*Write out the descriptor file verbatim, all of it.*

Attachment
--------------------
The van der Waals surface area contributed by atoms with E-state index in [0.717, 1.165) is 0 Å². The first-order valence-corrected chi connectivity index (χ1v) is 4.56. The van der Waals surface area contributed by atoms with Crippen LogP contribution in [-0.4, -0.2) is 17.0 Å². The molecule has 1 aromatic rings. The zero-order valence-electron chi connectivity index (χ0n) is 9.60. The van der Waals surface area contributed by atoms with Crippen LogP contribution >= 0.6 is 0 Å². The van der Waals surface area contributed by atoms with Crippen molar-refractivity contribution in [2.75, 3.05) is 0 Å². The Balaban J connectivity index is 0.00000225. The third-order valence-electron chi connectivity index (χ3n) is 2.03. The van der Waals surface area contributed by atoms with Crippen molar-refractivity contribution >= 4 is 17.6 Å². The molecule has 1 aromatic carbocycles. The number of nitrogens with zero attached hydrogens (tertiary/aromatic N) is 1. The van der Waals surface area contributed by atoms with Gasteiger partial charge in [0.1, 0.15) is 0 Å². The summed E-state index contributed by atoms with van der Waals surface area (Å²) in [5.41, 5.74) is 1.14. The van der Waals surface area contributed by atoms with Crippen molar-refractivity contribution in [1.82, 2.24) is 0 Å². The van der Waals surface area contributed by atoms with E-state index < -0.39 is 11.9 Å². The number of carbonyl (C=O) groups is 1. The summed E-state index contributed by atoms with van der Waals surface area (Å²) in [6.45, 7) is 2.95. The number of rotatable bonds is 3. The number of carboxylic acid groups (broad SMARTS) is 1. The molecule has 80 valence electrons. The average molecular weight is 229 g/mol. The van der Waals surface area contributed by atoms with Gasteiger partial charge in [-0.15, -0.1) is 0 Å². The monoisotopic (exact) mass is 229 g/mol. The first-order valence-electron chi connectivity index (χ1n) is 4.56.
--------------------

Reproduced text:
The van der Waals surface area contributed by atoms with E-state index in [0.717, 1.165) is 0 Å². The first-order valence-corrected chi connectivity index (χ1v) is 4.56. The van der Waals surface area contributed by atoms with Crippen LogP contribution in [-0.4, -0.2) is 17.0 Å². The molecule has 1 aromatic rings. The zero-order valence-electron chi connectivity index (χ0n) is 9.60. The van der Waals surface area contributed by atoms with Crippen LogP contribution >= 0.6 is 0 Å². The van der Waals surface area contributed by atoms with Crippen molar-refractivity contribution in [2.75, 3.05) is 0 Å². The Balaban J connectivity index is 0.00000225. The third-order valence-electron chi connectivity index (χ3n) is 2.03. The van der Waals surface area contributed by atoms with Crippen molar-refractivity contribution >= 4 is 17.6 Å². The molecule has 1 aromatic carbocycles. The number of nitrogens with zero attached hydrogens (tertiary/aromatic N) is 1. The van der Waals surface area contributed by atoms with Gasteiger partial charge in [0.1, 0.15) is 0 Å². The summed E-state index contributed by atoms with van der Waals surface area (Å²) in [5.41, 5.74) is 1.14. The van der Waals surface area contributed by atoms with Crippen molar-refractivity contribution in [1.82, 2.24) is 0 Å². The van der Waals surface area contributed by atoms with E-state index < -0.39 is 11.9 Å². The number of carbonyl (C=O) groups is 1. The summed E-state index contributed by atoms with van der Waals surface area (Å²) in [6.45, 7) is 2.95. The number of rotatable bonds is 3. The number of carboxylic acid groups (broad SMARTS) is 1. The molecule has 80 valence electrons. The average molecular weight is 229 g/mol. The van der Waals surface area contributed by atoms with Gasteiger partial charge in [-0.15, -0.1) is 0 Å². The monoisotopic (exact) mass is 229 g/mol. The first-order valence-electron chi connectivity index (χ1n) is 4.56.